TUNIS, Tunisia — Turkish Prime Minister Recep Tayyip Erdogan condemned the "burn and destroy" tactics of some of those involved in days of violent protests on Thursday, and promised to press ahead with plans for an Istanbul park which triggered the unrest.
Speaking on a visit to Tunisia, Erdogan said "terror groups" were manipulating what had started as an environmental campaign, and added that seven foreigners were among those arrested.
"If you say: 'I will hold a meeting and burn and destroy,' we will not allow that," he told reporters after meeting his Tunisian counterpart. "We are against the majority dominating the minority and we cannot tolerate the opposite."
By confining his comments to a group of protesters, Erdogan appeared softer in tone than before he left for North Africa at the start of the week, when he described the demonstrators in blanket terms as looters.
Nevertheless, his defiance rattled nervous financial markets. The main Istanbul stock index was down 4.7 percent by 1257 GMT while the lira weakened to 1.8923 against the dollar. The two-year benchmark bond yield rose to its highest in more than six months.
Erdogan returns to Turkey later on Thursday to face demands he apologize for a police crackdown on the six days of protests in which three people have been killed and more than 4,000 injured in a dozen cities, and to sack those who ordered it.
What began as a campaign against the redevelopment of a leafy Istanbul park has grown into an unprecedented show of defiance against the perceived authoritarianism of Erdogan and his Islamist-rooted AK Party.
Police backed by armored vehicles have clashed with the protesters night after night, while thousands have massed peacefully in recent days on Taksim Square, where the demonstrations first began.
A policeman who fell from a bridge in the southern city of Adana while chasing protesters died of his injuries, Turkish television stations reported, the third death in the protests.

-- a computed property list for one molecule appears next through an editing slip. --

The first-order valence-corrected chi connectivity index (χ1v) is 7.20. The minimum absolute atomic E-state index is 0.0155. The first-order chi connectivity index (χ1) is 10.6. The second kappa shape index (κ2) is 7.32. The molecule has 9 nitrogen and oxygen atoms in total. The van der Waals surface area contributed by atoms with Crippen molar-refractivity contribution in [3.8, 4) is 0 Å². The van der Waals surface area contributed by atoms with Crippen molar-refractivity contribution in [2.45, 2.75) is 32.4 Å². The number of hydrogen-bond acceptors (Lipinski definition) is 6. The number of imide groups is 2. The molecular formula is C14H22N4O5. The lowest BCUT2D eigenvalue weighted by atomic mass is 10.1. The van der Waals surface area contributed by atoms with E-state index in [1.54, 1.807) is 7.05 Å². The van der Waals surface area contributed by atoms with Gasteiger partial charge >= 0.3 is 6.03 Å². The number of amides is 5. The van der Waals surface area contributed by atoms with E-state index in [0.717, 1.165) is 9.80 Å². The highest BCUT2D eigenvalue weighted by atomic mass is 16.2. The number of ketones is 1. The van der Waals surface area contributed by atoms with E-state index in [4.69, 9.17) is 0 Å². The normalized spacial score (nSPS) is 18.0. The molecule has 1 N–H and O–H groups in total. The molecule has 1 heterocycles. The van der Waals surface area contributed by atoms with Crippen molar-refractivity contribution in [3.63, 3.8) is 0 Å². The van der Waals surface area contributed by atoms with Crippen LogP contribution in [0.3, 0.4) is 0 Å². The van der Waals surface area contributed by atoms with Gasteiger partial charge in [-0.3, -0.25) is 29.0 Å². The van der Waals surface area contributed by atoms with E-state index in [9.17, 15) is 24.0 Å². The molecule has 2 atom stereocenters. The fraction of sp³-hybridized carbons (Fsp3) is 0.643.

AK Party Deputy Chairman Huseyin Celik called on members not to welcome Erdogan home at Istanbul airport to avoid stirring trouble. "The prime minister does not need a show of strength," Celik said in a television interview.
In Taksim Square, protesters remained defiant. "We have the momentum, with people like me going to work every day and coming back to attend the protests," said Cetin, a 29-year-old civil engineer who declined to give his surname because he works for a company close to the government.
"We should keep coming here to protest until we really feel we've achieved something," he said, one of thousands gathered on Taksim Square until late into the night.
"EVERYWHERE IS TAKSIM"
Deputy Prime Minister Bulent Arinc, formally in charge while Erdogan is away, has struck a conciliatory tone, apologizing for the initial police crackdown on peaceful campaigners in Taksim's Gezi Park and meeting a delegation of protesters in his office in Ankara.
Around Ankara's Kugulu Park, a middle class area dotted with restaurants and bars, people chanted "dictator resign" and "everywhere is Taksim, everywhere is resistance" late on Wednesday as residents banged pots and pans in support.
But the situation was calmer around the 19th-century Dolmabahce Palace in Istanbul, the caliph's seat of power until the Ottoman empire collapsed in 1922 and now home to Erdogan's offices, where some of the fiercest clashes have taken place.
Tourists picked their way along dirt paths where paving stones had been ripped up in the protests.
Despite the unrest, Erdogan remains by far Turkey's most popular politician, his assertive style and common touch resonating with the conservative Islamic heartland.
His AK Party has won an increasing share of the vote in three successive elections and holds around two thirds of the seats in parliament. A man who rarely bows to any opposition, he clearly has no intention of stepping down and no obvious rivals inside or outside his party.
But he, and those around him, face a challenge in calming the protests without appearing to lose face.
On Wednesday, a small group of people who read a statement in support of the protests were set upon in the Black Sea city of Rize, Erdogan's homeland and a stronghold of the AK Party, an attack that ended only after police intervened.
"Erdogan cannot backtrack now. It would mean defeat," said Ali Aydin, 38, a car dealer in the Tophane neighborhood of Istanbul, a conservative bastion in the mostly Bohemian district around Taksim Square. "Weakness would destroy the party."
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